Carry: The policy changes have overtaken many health care PSPCs, but that won’t stop many telegenic advocates; something will surely go wrong.

Politics. Something is wrong.

More than 400 PSPCs have formed and approximately 100 business combinations have been announced. At least when it comes to healthcare, excluding biotechnology and pharmaceuticals, the quality of business combinations has so far not been attractive.

Deerfield’s CareMax / IMC Medical and Jaws’ Cano Health are focused on the very crowded Medicare Advantage market, just as demographic realities require special attention for young people. ShareCare by Falcon, Uphealth / Cloudbreak by GigCapital2, Talkspace by Hudson are even more digital platforms for managing care. VG’s 23andMe wants to monetize all the genetic data he has collected through drug development.

In the absence of sustainable business models that address key healthcare challenges such as price, efficiency and quality, PSPCs seem to rely on charismatic personalities to convince investors, large and small, regardless of who. either their experience or their credibility. So much so that the Twitter pleas from Chamath Palihapitiya’s fan base took on the tone of religious followers. “@Chamath give @Clover_Health a little love on Valentine’s Day what is your position are you optimistic, enthusiastic, optimistic about their future? We would love to hear from you… ”

The VG / 23andMe combination will certainly produce the most telegenic fundraising team ever, but investors should be wondering what aviation and genetic testing have in common. Other SPAC teams lean heavily towards technological experience. The working relationship between Silicon Valley and healthcare is troubled to say the least and likely will remain so, as $ CLOV has demonstrated.

There are few targets on Capitol Hill more enticing than the rich and famous. If something goes wrong, inevitable given the low standard of disclosure of a proxy statement, Elizabeth Warren, newly appointed to the Senate Finance Committee, will wait with a few questions.

Politics. It’s forgotten now, lost in the maelstrom of repeal calls, constitutional challenges and AstroTurf’d campaigns, but one of the legacies of the Affordable Care Act has been the launch of a thousand new business models. . Tested only on paper in the towers of Dartmouth and the University of Pennsylvania, the ACA was to herald an era of “folding the cost curve” especially in Medicare thanks to innovative payment models.

Equipped only with old Medicare data, health economists – an ironic title if there is one – concluded that federally funded programs like pooled payments, responsible care organizations, and models of coordinated care would improve outcomes and save taxpayers money by limiting inappropriate use.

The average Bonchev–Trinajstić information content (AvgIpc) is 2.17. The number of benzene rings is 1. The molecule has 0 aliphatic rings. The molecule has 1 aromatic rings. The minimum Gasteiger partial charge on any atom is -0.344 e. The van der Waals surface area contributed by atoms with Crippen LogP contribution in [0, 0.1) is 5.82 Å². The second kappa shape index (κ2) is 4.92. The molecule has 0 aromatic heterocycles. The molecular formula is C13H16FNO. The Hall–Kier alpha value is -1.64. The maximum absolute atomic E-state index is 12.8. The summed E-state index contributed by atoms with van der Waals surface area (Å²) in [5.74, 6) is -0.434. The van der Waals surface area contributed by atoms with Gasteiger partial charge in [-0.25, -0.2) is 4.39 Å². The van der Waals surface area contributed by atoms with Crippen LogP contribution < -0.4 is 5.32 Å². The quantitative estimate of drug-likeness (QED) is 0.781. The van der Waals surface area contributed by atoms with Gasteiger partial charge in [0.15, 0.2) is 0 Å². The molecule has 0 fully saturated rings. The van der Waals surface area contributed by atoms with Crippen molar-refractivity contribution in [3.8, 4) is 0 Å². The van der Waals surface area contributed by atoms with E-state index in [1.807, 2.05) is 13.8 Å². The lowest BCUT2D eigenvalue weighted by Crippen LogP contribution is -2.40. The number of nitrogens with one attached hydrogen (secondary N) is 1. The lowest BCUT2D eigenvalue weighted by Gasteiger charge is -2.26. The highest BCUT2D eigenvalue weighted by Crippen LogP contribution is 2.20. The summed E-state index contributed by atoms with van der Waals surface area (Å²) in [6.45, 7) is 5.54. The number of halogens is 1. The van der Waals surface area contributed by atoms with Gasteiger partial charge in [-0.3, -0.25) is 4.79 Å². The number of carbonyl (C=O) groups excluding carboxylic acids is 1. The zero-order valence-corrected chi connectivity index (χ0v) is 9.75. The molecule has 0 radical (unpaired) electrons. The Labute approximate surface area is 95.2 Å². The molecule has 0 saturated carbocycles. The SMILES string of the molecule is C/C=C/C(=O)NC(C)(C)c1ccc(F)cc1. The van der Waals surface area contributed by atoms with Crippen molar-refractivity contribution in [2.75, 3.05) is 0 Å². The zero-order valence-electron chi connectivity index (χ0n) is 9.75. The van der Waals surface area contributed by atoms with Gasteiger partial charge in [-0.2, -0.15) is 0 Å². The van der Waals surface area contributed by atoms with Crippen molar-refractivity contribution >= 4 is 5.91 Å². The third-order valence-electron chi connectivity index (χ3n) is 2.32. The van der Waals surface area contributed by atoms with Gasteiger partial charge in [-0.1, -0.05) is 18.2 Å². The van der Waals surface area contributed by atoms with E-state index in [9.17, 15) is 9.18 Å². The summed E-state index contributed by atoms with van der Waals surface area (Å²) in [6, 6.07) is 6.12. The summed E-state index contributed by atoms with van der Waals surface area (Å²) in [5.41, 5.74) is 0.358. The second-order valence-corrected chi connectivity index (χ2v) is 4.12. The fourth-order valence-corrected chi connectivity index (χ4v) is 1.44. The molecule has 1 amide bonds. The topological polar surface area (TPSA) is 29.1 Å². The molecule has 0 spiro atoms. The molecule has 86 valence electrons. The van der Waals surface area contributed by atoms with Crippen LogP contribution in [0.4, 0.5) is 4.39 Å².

Understanding this approach, known as “value-based buying”, would leave them on the wrong side of extracting value, a few hundred health systems like $ THC, CHI, Presbyterian Health in New Mexico and, Relevant to our goals, CareHealth (now known as $ CLOV) in New Jersey has launched provider-based insurers.

Unfortunately for these provider-sponsored plans, we’ve known since about 2015 that, except in a few areas like post-acute and primary care, value-based purchasing has had little impact on the cost of care curve. health. In fact, the costs have accelerated.

Provider-based insurers have struggled to scale in the face of rising costs and a significant institutional bias in favor of higher prices. By 2016, CHI, $ THC and others had closed their plans.

Since the policy evolved. While it is impossible for many health buffs to give up altogether the faith that the ACA has become, even the most dedicated quietly recognize that America’s health problems have everything to do with the price, maybe a little. to do with overuse and nothing to do with who runs the insurance company.

The focus over the next few years, accelerated by COVID, will be on improving productivity, controlling prices and, for the next generation of healthcare consumers, improving the experience.

That leaves us with many midsize companies hoping the ACA-led BCV will return in triumph as their investors look to take the next step.

Power. Like Clark Stanley, who moved from town to town at the end of the 19e century of selling Stanley’s Snake Oil and ultimately provided the inspiration for founding the well-known FDA, all you need to sell the unsaleable was a good story, a charismatic spokesperson and a willing audience.

When it comes to healthcare PSPCs, at least so far, the formula is the same. Last week, the Falcon acquisition from Alan Mnuchin announced a business combination with Sharecare, led by articulate and very compelling Jeff Arnold, and complimented by Dr. Mehmet Oz as a board member.

Atlanta-based ShareCare has been a curiosity for healthcare professionals for years. It supports employer-based insurance through wellness programs and other tools, but it’s hard to see what else there is to justify a multibillion dollar valuation.

We must conclude that PSPCs in the health field can be the mother of all exit strategies. What better way to escape an ugly business model with little political backing than to allow it to pose alongside an attractive lawyer, speak to the uninformed, and promise a bright future?

This should work long enough to move on to the next city, or at the end of the lockdown, whichever comes first.

Emily Evans is the Managing Director of Hedgeye Risk Management.

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